Our world is full of lies, and many are ignorant of just how much deceit is out there. The best way to resist deception is being convicted of the truth.
The Bible frequently warns against deception because all are susceptible. Recognizing one lie does not mean that we are immune to all others.
Satan is capable of much greater complexity than man is. Still, we can envision how Satan deceives by considering some of the strategies in the world around us.
Richard Ritenbaugh, referring to the Olivet Prophecy as the foundational prophecy of the Bible, containing the basis for unlocking the secrets of Bible prophecy, including the abomination of desolation, the four horsemen of the Apocalypse, the sequences of. . .
A new lie alleges that a tomb has been found with the remains of Jesus, Mary Magdalene, and their alleged son Judah. It may undermine the faith of many.
How are we different from those who have fallen away from the truth? How do we know that we will not also follow a path of deception and eventual apostasy?
Martin Collins, focusing upon various interpretations of who or what constitutes antichrists, examines several characteristics of this group of beings, including fostering deception and confusion, preventing fellowship, and creating intense spiritual confl. . .
Religious hucksters use the bait of self-gratification, selling non-essential or even heretical ideas. The elect resist deception by knowing the real article.
I heard two different people—in the same week—say, 'Truth is relative.' Many people think 'truth' depends on the situation, what is at stake, and who they are.
Joe Baity cautions us that we are in the middle of a continual media warfare in which God's truth is challenged with Satan's lies, forcing us, as God's called-out ones, to develop spiritual discernment to penetrate the widespread fog of disinformation perp. . .
Paul reveals the dividing line between the saved and the unsaved, the undeceived and the deceived: Those who do not have the 'love of the truth' will die.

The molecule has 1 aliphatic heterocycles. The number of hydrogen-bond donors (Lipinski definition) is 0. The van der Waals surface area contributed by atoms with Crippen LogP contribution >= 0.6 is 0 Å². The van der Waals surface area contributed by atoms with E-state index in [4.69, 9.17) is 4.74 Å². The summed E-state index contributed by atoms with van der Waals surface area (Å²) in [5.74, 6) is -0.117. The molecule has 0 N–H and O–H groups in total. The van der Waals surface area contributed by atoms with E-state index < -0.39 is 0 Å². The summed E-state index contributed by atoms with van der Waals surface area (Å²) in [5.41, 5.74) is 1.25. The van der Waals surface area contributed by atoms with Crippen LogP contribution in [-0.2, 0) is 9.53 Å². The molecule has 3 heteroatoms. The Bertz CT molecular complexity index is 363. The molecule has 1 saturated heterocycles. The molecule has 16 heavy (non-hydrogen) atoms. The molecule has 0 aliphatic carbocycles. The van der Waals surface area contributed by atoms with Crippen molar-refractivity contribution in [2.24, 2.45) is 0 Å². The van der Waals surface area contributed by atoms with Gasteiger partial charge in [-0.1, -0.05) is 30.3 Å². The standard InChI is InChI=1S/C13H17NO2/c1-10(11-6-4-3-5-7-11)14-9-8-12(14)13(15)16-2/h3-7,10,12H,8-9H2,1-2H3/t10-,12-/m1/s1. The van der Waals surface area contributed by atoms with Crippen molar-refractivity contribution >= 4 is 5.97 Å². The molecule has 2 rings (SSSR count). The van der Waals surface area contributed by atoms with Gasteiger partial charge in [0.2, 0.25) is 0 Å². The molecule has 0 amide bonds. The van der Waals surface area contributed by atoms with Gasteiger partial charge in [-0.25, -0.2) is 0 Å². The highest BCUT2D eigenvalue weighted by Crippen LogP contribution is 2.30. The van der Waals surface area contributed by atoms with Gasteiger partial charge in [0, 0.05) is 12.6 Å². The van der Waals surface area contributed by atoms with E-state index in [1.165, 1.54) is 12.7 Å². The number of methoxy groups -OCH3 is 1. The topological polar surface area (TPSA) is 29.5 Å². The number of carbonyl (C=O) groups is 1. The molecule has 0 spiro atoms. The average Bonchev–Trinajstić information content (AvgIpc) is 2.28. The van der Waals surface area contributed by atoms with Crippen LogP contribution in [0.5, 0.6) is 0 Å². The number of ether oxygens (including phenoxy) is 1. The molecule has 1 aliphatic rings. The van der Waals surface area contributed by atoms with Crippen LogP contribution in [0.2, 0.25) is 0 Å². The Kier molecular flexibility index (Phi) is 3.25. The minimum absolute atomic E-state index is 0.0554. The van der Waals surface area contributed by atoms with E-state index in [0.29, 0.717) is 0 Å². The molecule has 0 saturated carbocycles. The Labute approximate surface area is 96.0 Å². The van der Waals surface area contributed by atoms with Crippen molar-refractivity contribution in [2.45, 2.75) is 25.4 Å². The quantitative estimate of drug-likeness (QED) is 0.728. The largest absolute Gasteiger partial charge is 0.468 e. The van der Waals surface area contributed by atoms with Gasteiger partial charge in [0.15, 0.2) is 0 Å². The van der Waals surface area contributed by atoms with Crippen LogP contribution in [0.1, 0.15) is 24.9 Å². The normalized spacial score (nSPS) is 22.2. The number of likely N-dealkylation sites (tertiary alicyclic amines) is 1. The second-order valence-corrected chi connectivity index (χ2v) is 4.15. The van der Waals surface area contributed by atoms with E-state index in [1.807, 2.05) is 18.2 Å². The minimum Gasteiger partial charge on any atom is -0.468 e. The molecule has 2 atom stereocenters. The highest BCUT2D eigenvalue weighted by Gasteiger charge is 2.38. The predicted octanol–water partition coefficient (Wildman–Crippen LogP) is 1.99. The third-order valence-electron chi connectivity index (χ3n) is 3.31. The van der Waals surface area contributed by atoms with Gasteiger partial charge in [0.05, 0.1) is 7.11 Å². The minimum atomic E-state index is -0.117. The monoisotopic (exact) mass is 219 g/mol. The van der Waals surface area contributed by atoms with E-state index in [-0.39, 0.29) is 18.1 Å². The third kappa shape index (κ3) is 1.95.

Mike Ford, reflecting on a pair of articles from National Geographic, "Why We Lie: The Science Behind Our Deceptive Ways" and Psychology Today "Why Do We Lie," both contending that some lying is expedient, therapeutic, and beneficial, s. . .
Christ warned that many would be deceived, though no one ever admits to being deceived. The Bible warns of deceptions from within and without the church.
John Ritenbaugh, having been alerted by a listener that an article he had quoted was falsely attributed to Walter Williams, cautions us to be careful about processing information we receive, indicating that much pernicious fraud exists on the Web, as well . . .
Though we are not to become involved in politics, we need to be aware that enslaving lies are everywhere, generated in the mind of the father of lies, Satan.
John Ritenbaugh, in this annual "Handwriting on the Wall" message, reflecting on the upcoming election, focuses upon the critical condition of a badly mishandled economy, having produced a future looking far worse than the immediate past. The cur. . .
Richard Ritenbaugh, cuing in on the "What is truth?" episode in John 18:32-37, suggests that John wants us to ask that question of ourselves. Pilate seemed to believe that all the charges against Jesus were built up on lies and trumped-up charges. . .
John Ritenbaugh, commenting on some euphemisms appearing in the news this week concerning President Obama's birth certificate, quotes a Hawaiian Congressman who accuses Barak Obama of "fibbing," softening the effects of this deliberate deception.. . .
John Ritenbaugh, asking us if we recognize truths, especially in the current milieu when a high percentage of mainstream media has become infected with a sinister, politically driven fake news narrative, points out that God's Word is the only verifiable so. . .